I was thoroughly ensnared in a leather sofa and "The Lord of the Rings" when one of my birder friends rushed in the back door and excitedly announced that there was a rainbow outside. Happy to have an incentive to escape the clutches of the Gould's lounge I wrestled myself out of the sofa and climbed out onto the back deck of the ship.And there it was: a complete 180 degrees of vivid double rainbow that straddled our wake and stretched all the way across the horizon from port to starboard. We had entered the Strait of Magellan and now in the evening light I could see low-lying land on either side of us. The waters were calm and it was actually warm outside. The air was decidedly humid, something I had not experienced in 6 weeks (even right next to the sea the air in Antarctica is quite dry due to the cold temperatures), and smelled faintly of land and vegetation. We had arrived back in Patagonian summer and boy was it lovely!
As news of the rainbow traveled throughout the ship, one by one folks gathered outside on the Gould's many decks. Hermits I had not seen for days (hibernation seems to be a popular strategy for dealing with crossing the Drake) emerged and started chatting happily with their shipmates. Many of us had cameras out to photograph the rainbow, but you could only capture short segments. It was far too immense to fit even in a wide angle lens.There was a festive mood onboard and everywhere I looked people were just beaming. And why not? It was our last night on the Gould and tomorrow morning we would arrive back in port at Punta Arenas. There we would have solid ground again, beds instead of bunks, plenty of excellent restaurants to choose from (the Gould had last been supplied with fresh fruits and vegetables 6 weeks ago, and although the food onboard was OK, the vegetarian options had been less than exciting of late), and for those who like to drink, bars aplenty (the Gould is a dry ship so many folks were really looking forward to this). Some people were happy to be heading home to their families and lives in the Northern Latitudes, while others were eagerly planning adventures in Cerro Torre or other parts of Patagonia. Many of the crew would be heading back out on the Gould's next Antarctic cruise, but they were looking forward to nearly a week in port first.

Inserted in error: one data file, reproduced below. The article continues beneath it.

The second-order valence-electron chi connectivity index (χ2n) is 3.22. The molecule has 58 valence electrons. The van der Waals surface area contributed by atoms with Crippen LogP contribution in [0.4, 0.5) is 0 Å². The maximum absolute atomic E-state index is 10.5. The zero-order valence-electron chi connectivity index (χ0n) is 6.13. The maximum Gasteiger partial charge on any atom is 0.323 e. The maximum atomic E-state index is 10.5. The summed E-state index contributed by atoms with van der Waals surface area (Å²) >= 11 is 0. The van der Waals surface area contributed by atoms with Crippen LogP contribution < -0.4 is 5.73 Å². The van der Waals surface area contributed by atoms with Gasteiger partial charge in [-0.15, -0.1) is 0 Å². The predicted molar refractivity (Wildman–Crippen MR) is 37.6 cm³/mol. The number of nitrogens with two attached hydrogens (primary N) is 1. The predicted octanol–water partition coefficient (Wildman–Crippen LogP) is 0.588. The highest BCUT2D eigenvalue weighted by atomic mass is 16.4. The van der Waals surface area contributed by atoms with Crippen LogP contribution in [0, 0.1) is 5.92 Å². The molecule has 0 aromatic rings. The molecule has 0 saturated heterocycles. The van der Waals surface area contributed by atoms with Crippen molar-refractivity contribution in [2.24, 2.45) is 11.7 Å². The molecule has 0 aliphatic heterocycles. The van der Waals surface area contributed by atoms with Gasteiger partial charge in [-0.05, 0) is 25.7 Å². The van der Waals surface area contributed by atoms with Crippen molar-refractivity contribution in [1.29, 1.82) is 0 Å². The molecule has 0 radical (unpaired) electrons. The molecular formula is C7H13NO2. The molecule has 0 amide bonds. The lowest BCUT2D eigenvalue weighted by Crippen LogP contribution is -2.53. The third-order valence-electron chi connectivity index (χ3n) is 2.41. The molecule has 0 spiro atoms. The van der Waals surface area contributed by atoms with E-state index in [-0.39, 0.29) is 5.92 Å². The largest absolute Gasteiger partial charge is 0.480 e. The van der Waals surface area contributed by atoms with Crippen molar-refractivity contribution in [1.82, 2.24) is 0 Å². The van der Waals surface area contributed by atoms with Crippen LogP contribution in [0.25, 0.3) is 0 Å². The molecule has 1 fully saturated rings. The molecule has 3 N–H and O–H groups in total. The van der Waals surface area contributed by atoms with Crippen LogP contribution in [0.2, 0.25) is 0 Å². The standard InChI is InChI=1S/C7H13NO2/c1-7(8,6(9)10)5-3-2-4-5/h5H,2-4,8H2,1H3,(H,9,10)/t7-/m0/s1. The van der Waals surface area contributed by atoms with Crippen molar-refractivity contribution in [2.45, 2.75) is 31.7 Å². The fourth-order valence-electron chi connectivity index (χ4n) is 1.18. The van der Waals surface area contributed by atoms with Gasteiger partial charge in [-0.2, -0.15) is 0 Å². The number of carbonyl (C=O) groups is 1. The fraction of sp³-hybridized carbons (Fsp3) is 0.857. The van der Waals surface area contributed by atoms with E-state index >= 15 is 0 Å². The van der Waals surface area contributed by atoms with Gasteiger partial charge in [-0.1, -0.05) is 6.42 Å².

To me the rainbow was a giant smile from the world. It was the perfect punctuation to mark the end of a benign crossing of the Drake, a successful journey, and a wondrous stay in Antarctica. I lingered outside, savoring the evening, as the rainbow slowly faded and a brilliant sunset took over.